The sleepy town of North Berwick is a quiet and peaceful place of empty beaches and large sweeping golf courses. The Scottish Seabird Centre is perfectly placed here as seabirds perch on rocks and congregate on headlands in large groups. The largest colony of northern gannets in the world choose this as their favorite place to be. You can wander out with a pair of binoculars and watch them from afar, or join an organized tour to get the best views. The town has won awards for its gardens and flower displays, and it has some beautifully maintained common parkland areas. This is the place to indulge in quaint tearooms and ice cream parlors, and to wander by the sea, enjoying the fresh air and calm.
Pro Tip: Pop into Osteria restaurant for some award-winning Italian food. The chef here is the youngest person ever to win Italian Restaurant Chef of the Year and the Scottish Restaurant Chef of the Year. You’ll soon see why when you visit — the food is outstanding.
Birthplace of Mary Queen of Scots and James V of Scotland, you don’t get much more historically important than Linlithgow. Although most of Scotland has some historical significance, this town is especially important. The ruins of the great palace where Mary and James were both born, sits on the banks of Loch Linlithgow and is an inspiring sight. You can tour the ruins, but the upper floor isn’t accessible to anyone with mobility issues. Some of the stone ground is unstable and care is needed when climbing over the ruins. The town has a good local farmer’s market on the fourth Saturday of every month. If you can time your visit to coincide with the market, you can pick up some locally produced treats. If you like walking, John Muir Way is a two-hour-round walk that takes in the highlights of the town, plus some more off-the-beaten-track sites.
Where To Stay
The Court Residence Aparthotel features 16 rooms, all equipped with a kitchenette and everything you need to take care of yourself during your stay. Perfect for anyone who wants the freedom to come and go as they please and explore Linlithgow at their own pace.
Situated in the Scottish Borders, Melrose is just a hop over from England, but it is very Scottish! The abbey, dating from 1136, is an impressive ruin with important historical significance. A casket was found in this abbey that contained the missing heart of Robert the Bruce, whose body was found in Dunfermline! The abbey is the attraction most visitors come to see, but the town itself is quaint and pretty and the surrounding countryside is quite breathtaking. The Romans built a fort here, on what they called “the place of the three hills.” Today, a museum tells the story of the Romans in this area and evidence of their occupation is still evident. Dining out will mostly be centered around pubs, with some good cafes in the daytime for cake and tea. The surrounding countryside, which you can see from the town, is perfect for hiking and walking.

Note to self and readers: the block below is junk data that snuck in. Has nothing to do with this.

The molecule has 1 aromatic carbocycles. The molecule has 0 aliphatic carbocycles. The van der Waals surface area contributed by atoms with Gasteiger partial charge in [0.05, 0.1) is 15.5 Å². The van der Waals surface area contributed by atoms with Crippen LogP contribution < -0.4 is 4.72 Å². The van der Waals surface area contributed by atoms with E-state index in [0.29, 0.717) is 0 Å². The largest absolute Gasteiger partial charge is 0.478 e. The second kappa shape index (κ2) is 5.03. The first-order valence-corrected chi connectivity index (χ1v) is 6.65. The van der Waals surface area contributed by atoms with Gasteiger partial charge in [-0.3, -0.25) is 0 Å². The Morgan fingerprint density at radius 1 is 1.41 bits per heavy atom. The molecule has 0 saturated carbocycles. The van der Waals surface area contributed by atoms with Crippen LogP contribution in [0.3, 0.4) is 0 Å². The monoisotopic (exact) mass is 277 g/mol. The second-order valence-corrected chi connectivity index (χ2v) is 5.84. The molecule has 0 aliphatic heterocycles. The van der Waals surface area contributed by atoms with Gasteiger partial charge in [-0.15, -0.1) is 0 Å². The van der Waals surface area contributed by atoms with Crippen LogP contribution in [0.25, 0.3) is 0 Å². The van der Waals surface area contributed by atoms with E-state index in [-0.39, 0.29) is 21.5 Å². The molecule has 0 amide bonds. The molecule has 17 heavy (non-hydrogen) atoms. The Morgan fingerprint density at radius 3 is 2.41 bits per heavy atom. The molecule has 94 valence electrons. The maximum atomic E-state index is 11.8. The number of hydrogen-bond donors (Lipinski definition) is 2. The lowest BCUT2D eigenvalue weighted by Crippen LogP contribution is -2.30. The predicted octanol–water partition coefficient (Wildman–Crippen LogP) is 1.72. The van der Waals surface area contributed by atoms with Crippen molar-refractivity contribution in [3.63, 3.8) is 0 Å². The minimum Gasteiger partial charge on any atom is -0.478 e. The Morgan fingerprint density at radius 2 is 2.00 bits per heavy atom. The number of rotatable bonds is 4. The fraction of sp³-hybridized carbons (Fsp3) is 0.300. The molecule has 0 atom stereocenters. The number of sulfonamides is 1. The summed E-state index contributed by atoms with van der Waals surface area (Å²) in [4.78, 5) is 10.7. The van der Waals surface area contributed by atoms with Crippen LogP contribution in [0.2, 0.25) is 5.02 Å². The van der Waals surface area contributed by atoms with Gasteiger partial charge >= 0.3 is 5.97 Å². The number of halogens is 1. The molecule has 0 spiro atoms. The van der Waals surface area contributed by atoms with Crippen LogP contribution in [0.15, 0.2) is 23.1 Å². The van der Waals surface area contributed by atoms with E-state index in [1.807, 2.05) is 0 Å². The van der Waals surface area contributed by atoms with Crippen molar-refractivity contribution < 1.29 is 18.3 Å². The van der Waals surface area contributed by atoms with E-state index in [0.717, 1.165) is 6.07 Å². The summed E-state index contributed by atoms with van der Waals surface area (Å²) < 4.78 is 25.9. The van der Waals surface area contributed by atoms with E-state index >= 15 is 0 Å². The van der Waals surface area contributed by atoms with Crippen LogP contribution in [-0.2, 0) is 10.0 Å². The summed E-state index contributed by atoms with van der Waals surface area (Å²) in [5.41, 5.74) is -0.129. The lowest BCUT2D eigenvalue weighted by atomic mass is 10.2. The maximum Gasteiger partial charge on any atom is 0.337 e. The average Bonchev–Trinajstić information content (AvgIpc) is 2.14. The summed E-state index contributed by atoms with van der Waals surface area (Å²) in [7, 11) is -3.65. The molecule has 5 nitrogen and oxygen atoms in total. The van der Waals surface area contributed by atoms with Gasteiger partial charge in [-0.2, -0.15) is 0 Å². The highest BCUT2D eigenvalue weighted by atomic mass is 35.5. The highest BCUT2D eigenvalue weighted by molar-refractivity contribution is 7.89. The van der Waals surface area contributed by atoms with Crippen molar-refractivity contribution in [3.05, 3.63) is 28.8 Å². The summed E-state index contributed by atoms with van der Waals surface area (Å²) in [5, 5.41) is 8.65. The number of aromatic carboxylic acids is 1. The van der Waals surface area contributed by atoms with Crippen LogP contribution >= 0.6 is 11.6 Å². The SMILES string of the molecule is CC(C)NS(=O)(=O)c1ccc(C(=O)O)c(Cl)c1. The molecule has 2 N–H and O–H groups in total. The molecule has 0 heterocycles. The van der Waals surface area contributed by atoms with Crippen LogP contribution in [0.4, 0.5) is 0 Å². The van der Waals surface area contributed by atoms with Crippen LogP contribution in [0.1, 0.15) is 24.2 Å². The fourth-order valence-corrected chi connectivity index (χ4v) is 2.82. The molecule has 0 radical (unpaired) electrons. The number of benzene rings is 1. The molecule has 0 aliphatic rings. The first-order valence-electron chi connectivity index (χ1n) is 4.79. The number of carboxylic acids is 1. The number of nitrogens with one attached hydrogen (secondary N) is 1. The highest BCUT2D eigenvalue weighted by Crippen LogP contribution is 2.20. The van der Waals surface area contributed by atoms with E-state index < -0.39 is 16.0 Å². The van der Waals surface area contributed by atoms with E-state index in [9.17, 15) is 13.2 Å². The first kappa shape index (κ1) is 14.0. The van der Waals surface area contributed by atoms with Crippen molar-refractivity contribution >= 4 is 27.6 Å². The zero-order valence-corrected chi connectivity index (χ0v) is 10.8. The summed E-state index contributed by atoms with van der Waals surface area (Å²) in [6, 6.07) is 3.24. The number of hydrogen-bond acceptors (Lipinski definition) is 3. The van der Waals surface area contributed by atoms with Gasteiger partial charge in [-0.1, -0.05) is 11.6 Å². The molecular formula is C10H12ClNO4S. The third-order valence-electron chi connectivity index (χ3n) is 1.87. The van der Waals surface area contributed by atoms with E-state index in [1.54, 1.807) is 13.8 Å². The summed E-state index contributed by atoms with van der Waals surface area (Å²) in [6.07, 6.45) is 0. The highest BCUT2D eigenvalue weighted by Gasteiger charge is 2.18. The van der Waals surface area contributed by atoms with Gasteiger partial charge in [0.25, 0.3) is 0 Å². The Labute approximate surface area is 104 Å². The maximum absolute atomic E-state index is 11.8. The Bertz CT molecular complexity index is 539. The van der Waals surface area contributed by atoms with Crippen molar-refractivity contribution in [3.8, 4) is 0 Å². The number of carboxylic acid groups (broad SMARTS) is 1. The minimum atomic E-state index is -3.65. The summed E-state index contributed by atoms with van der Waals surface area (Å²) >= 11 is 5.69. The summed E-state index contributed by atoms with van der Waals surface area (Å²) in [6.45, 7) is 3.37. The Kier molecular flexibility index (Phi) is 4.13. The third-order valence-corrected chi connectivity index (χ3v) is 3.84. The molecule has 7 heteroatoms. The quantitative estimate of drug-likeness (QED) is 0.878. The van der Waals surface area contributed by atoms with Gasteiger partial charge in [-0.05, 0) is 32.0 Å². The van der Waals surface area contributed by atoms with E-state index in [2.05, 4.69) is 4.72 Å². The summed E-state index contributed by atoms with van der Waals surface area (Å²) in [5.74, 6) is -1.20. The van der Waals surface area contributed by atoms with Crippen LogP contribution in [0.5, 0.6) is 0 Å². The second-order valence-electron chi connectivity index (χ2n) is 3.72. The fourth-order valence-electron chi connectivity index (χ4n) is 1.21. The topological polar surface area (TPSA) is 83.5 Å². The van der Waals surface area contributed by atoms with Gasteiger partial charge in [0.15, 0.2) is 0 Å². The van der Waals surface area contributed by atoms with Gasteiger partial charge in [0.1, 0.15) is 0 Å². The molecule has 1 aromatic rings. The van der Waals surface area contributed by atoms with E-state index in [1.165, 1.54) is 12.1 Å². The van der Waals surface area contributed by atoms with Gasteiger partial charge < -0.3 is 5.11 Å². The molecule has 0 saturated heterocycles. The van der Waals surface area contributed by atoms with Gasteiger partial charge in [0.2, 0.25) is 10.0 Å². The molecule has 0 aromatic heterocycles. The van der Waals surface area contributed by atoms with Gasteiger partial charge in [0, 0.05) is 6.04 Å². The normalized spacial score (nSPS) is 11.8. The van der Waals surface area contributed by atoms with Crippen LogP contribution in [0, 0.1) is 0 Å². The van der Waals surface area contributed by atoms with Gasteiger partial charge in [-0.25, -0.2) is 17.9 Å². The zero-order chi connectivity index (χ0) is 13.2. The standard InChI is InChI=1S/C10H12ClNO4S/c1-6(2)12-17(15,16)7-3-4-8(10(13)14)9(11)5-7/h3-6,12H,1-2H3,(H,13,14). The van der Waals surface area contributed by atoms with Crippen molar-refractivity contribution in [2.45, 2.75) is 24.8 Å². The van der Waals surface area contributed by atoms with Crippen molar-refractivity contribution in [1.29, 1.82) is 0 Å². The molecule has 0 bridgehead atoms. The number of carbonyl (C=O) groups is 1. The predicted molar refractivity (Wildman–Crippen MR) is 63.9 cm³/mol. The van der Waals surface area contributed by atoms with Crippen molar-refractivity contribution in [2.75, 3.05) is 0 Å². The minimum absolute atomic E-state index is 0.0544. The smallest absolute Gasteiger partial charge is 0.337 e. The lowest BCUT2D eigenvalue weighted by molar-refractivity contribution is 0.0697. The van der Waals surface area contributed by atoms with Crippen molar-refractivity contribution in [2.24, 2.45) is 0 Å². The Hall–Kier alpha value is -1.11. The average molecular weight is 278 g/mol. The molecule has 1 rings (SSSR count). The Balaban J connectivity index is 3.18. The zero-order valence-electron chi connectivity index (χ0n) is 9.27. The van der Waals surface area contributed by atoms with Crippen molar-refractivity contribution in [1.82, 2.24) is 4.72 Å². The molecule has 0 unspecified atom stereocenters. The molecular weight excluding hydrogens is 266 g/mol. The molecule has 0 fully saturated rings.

Where To Stay
Harmony House, aptly named, is an 18th-century house that was originally built as a private dwelling and is now an eight-bedroom holiday house. Plenty of period features remain in this stunning old manor house, but all modern amenities have been added, so you get the best of both worlds. This vast house sleeps up to 15 people and is set in beautiful grounds with amazing views.
7. East Kilbride
In the 1950s, East Kilbride was a rural hamlet made up mostly of farmland, but as the nearby city of Glasgow began to expand in population, this one-time village was made into a town to provide housing and amenities for more people. This makes East Kilbride a “new town.” Evidence of its former self is everywhere: in the National Museum for Rural Life and in the ruins of the area’s two castles. The oldest part of the town is still referred to as “the village,” but is now a busy scene of shops and restaurants. The town is a striking mix of old and new. The church here dates back to 1774, while Whitelee Wind Farm is the UK’s biggest onshore wind farm, complete with a visitors center. For a small town, East Kilbride has gone all out to provide things to do for its inhabitants. There’s an ice rink, an aqua center, golf courses, and a shopping mall.
Where To Stay
The Coach House is an incredible 19th-century building, built as a stable and accommodation for the coachman and his family. It’s now an amazing cottage that sleeps 5 and is surrounded by 5 acres of grounds. This is a quirky and unusual place to stay, with lots of space and interesting history.
Scotland is large and varied, with big cities surrounded by unique villages and small towns: